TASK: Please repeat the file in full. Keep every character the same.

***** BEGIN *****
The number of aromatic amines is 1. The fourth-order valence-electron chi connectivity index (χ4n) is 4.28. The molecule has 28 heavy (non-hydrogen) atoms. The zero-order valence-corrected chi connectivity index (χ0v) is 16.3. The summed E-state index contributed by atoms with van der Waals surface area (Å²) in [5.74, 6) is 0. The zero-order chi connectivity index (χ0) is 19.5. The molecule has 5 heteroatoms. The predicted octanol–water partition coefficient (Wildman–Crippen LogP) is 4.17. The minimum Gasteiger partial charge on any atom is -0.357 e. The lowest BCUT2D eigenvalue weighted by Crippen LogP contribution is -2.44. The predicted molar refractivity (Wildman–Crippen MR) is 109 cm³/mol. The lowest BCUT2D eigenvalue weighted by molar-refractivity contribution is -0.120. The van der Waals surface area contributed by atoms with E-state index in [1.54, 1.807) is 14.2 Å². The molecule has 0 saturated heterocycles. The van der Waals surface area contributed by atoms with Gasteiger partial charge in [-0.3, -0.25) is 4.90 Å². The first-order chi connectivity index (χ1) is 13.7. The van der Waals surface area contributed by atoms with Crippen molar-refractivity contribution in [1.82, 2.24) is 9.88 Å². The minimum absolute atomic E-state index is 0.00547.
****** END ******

The number of aromatic amines is 1. The fourth-order valence-electron chi connectivity index (χ4n) is 4.28. The molecule has 28 heavy (non-hydrogen) atoms. The zero-order valence-corrected chi connectivity index (χ0v) is 16.3. The summed E-state index contributed by atoms with van der Waals surface area (Å²) in [5.74, 6) is 0. The zero-order chi connectivity index (χ0) is 19.5. The molecule has 5 heteroatoms. The predicted octanol–water partition coefficient (Wildman–Crippen LogP) is 4.17. The minimum Gasteiger partial charge on any atom is -0.357 e. The lowest BCUT2D eigenvalue weighted by Crippen LogP contribution is -2.44. The predicted molar refractivity (Wildman–Crippen MR) is 109 cm³/mol. The lowest BCUT2D eigenvalue weighted by molar-refractivity contribution is -0.120. The van der Waals surface area contributed by atoms with E-state index in [1.54, 1.807) is 14.2 Å². The molecule has 0 saturated heterocycles. The van der Waals surface area contributed by atoms with Gasteiger partial charge in [-0.3, -0.25) is 4.90 Å². The first-order chi connectivity index (χ1) is 13.7. The van der Waals surface area contributed by atoms with Crippen molar-refractivity contribution in [1.82, 2.24) is 9.88 Å². The minimum absolute atomic E-state index is 0.00547.